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In Italy, 'Suspended Shopping' Helps Those Facing Economic Hardship During Pandemic

A customer places her order at the window of the Er Cimotto grocery shop in Rome. Suspended shopping is an act of charity in which the donor doesn't show off and the recipient doesn't have to show gratitude.
A customer places her order at the window of the Er Cimotto grocery shop in Rome. Suspended shopping is an act of charity in which the donor doesn't show off and the recipient doesn't have to show gratitude.

In Italy, where the coronavirus has shuttered more than 2 million businesses and left 1 in every 2 workers without income, some Italians are putting a new twist on an old custom to help the needy and restart the economy.

In Rome, the Piazza San Giovanni della Malva used to echo with the noise of crowded cafes and restaurants. Now, the only business open is a grocery shop, Er Cimotto.

It's so small that social distancing forces customers to order through the window.

On a recent morning, a shopper asks that 10 euros ($10.83) be added to her bill for what's called la spesa sospesa, "suspended shopping." The concept derives from the century-old Neapolitan tradition of " suspended coffee" — when a customer in a cafe pays in advance for someone who can't afford it.

Shop owner Michela Buccilli says suspended coffee has been replaced with suspended grocery shopping.

"The customer who has something leaves something for those who don't," she says.

The store usually doubles the amount donated and provides food that does not spoil fast — such as pasta and canned goods — to a local aid group, the Sant'Egidio Community, that distributes it to the needy. Buccilli says one customer wanted specifically to donate a kilo of oranges to a needy family, so Buccilli sent the aid group a crate of oranges.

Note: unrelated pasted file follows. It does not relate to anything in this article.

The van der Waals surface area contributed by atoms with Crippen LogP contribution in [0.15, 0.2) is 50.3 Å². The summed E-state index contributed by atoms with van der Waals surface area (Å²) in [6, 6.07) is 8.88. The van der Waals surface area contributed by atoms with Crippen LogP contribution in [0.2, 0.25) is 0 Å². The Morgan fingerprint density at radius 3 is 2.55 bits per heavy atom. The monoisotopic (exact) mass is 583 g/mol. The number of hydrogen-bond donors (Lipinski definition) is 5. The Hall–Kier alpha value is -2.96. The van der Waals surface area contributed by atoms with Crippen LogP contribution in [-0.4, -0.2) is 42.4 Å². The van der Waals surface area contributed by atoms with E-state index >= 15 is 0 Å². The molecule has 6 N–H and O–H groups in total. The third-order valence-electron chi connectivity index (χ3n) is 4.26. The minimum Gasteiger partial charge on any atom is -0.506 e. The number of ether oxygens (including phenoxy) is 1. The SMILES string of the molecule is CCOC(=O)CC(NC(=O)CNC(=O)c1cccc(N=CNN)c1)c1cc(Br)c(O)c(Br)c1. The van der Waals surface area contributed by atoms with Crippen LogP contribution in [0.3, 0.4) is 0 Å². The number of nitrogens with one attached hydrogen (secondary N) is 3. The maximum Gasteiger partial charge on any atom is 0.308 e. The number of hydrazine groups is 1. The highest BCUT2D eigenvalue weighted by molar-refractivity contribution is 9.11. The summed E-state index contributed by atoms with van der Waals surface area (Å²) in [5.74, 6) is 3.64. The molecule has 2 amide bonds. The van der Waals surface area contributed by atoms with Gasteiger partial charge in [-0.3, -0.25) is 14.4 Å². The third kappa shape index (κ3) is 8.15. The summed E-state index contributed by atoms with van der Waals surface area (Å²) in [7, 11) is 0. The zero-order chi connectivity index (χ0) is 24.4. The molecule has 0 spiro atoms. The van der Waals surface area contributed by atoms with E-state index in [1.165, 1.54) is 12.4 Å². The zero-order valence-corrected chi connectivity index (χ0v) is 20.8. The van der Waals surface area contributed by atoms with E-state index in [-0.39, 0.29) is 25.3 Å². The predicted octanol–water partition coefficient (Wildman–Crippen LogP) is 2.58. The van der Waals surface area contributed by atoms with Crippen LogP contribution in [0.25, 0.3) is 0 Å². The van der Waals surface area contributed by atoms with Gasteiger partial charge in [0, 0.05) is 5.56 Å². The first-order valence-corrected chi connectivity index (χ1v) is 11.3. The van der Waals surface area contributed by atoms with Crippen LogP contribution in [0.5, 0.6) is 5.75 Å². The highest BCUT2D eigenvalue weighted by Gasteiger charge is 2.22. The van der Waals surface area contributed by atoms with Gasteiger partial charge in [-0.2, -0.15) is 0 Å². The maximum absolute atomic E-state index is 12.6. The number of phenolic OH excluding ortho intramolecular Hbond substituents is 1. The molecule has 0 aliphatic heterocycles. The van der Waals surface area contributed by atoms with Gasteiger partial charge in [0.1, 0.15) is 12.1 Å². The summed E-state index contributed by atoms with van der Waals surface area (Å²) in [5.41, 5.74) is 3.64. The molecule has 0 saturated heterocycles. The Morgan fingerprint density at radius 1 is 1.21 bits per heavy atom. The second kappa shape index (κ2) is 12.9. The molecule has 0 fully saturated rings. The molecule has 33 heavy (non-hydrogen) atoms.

Suspended shopping is an act of charity in which the donor doesn't show off and the recipient doesn't have to show gratitude.

With Italy's economy in suspension, the custom is being broadened with a view to the future.

Puntarella Rossa, a website for foodies, recently launched il calice sospeso, the " suspended wine glass" — an initiative to help Rome's wine bars in shutdown.

Visitors pick a wine bar and pay, by bank transfer, 10 euros for a glass of wine or 25 euros ($27) for a bottle — to be consumed when the bar opens again.

"We did it as a way to help these businesses economically," says Livia Belardelli, the site's wine blogger, "but also as a way to help customers stay in touch with their favorite wine bars."

Since April 1, Belardelli says, more than 150 customers have paid for wine-in-waiting at some 30 wine bars.

Manuela Mazzotta, who runs a hair salon and wedding planning business, has come up with another new initiative. With her businesses on hold, she started a Facebook page on March 20 with the hashtag #AdottaUnNegozio, "adopt a shop."

"The customer buys a gift card now, when shops are shut down," she explains. "That helps us owners pay the rent or utility bills and tide us over until the reopening. And," she adds, "put us in a better mood than our current sense of desperation."

Within 48 hours, she got applications for listings from shops from all over Italy.

Pay for something now and get it after lockdown: It's one way to help shopkeepers from going bankrupt and, at the end of the virus tunnel, return to business — almost as usual.

Copyright 2020 NPR. To see more, visit https://www.npr.org.